It is most definitely worth a try.

I have a number of japanese cookbooks (eh… cookbooks with japanese recipes, not IN japanese!), but one of those that impressed me the most was Japanese Home Cooking with Master Chef Murata: Sixty Quick and Healthy Recipes, by chef Yoshihiro Murata. From what I’ve read, chef Murata is very well respected in Japan, running a number of restaurants, and is also granted with making traditional japanese cooking more contemporary and modern. His Japanese Home Cooking book also includes a lot of recipes that even I could make. One of these recipes was Soba Noodles with Sweet Soy Sauce.

You’ll say «soba noodles?» and you’ll be right. There are no soba noodles in Thessaloniki – well, I haven’t found any, anyway. So I sort of improvised a bit on that, I hope chef Murata won’t mind. In some recipes in the book using soba noodles, there is a footnote, saying that the noodles can be substituted for whole-wheat spaghetti. There was no such footnote under that recipe, but I went for it anyway!

Now, I picked this recipe, because, due to a lot of work and a guest during last weekend, we were left with literally nothing in the fridge! This recipe is really easy, costs close to nothing and you can really make it with things you will definitely find in your kitchen. I mean, who doesn’t have spaghetti, soy sauce, onions and mustard?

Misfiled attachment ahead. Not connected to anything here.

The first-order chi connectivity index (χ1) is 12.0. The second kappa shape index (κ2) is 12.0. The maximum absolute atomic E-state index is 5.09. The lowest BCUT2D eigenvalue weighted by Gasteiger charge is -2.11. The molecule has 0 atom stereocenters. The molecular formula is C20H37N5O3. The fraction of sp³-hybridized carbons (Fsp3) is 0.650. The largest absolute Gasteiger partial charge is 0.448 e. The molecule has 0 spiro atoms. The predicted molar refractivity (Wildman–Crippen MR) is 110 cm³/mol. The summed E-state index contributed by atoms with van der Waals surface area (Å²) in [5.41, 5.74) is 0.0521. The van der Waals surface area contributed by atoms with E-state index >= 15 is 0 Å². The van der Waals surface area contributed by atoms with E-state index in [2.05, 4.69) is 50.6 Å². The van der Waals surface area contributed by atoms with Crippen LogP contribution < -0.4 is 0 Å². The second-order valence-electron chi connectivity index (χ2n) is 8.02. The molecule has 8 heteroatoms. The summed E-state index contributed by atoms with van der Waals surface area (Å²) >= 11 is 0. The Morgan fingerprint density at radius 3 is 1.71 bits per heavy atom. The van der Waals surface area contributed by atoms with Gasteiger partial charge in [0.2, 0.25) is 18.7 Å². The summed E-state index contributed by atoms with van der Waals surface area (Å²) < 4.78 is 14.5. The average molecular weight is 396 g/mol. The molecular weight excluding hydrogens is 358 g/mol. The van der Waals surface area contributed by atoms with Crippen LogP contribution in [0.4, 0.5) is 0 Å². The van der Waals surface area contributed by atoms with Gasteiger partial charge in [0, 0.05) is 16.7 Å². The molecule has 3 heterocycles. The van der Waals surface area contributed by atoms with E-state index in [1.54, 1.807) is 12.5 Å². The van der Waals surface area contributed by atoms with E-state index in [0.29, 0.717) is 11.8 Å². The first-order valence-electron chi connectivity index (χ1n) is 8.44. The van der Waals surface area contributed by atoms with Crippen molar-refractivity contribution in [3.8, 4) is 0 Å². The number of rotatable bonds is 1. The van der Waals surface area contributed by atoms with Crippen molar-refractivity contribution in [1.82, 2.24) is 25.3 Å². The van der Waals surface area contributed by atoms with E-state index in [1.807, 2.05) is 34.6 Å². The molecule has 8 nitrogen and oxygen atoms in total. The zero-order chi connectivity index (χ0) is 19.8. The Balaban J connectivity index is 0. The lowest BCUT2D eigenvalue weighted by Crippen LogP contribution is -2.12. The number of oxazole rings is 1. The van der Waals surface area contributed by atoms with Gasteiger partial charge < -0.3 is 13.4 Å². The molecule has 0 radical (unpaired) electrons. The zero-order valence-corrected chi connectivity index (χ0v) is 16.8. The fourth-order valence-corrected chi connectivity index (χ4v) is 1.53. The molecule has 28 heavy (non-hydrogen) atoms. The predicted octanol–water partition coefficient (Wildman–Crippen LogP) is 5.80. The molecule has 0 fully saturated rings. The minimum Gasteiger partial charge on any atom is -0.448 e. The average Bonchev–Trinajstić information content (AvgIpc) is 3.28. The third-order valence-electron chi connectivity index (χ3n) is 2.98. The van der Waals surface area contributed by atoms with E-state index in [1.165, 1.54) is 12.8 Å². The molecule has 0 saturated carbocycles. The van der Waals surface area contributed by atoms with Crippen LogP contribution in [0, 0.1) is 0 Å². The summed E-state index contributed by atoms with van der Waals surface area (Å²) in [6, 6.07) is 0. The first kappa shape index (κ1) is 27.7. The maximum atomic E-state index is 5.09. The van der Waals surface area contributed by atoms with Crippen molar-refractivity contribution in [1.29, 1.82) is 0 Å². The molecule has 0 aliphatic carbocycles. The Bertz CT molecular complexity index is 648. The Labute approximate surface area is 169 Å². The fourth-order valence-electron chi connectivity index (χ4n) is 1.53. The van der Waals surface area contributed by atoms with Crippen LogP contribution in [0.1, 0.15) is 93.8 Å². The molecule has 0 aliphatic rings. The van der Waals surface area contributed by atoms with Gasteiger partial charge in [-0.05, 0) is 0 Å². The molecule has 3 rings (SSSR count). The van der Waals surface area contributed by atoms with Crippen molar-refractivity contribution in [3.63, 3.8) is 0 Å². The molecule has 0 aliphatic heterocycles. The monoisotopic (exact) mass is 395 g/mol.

Here’s what you’ll need (for two people):

Sweet soy sauce broth:

¼ cup chicken broth (I used that ready made stuff, it was OK)

1 cup water

2 Tb soy sauce

1 Tb sugar

1 green onion

The rest:

About 250 gr soba noodles (or whole-wheat spaghetti, like I used)

Some thinly sliced onion

Some trimmed sprouts (I didn’t have any, so I didn’t use them, which was probably wrong, because they add some needed freshness)

A little hot mustard (do NOT omit that, it is AMAZING!)

Some dried bonito flakes (if you have any)

How to make it:

Combine the ingredients for the sauce except for the onion in a small saucepan and bring to a simmer. Remove from fire and let it cool. Once in room temperature, add the green onion and set aside.

Meanwhile, prepare the noodles – or spaghetti, whichever one you are using – according to the directions on the package. Once ready, drain, cool under some running cold water and place in two individual bowls. Top with onion, sprouts, a little mustard and then the sauce. Don’t be afraid to use a lot of it – a lot! Add the bonito flakes (if you have any). I added some pepper too, because I always do, but Mr S said he didn’t need to add anything at all.

That was a meal we really truly enjoyed – and, yes, we did drink the remaining broth out of our bowls, because it was too good to throw away!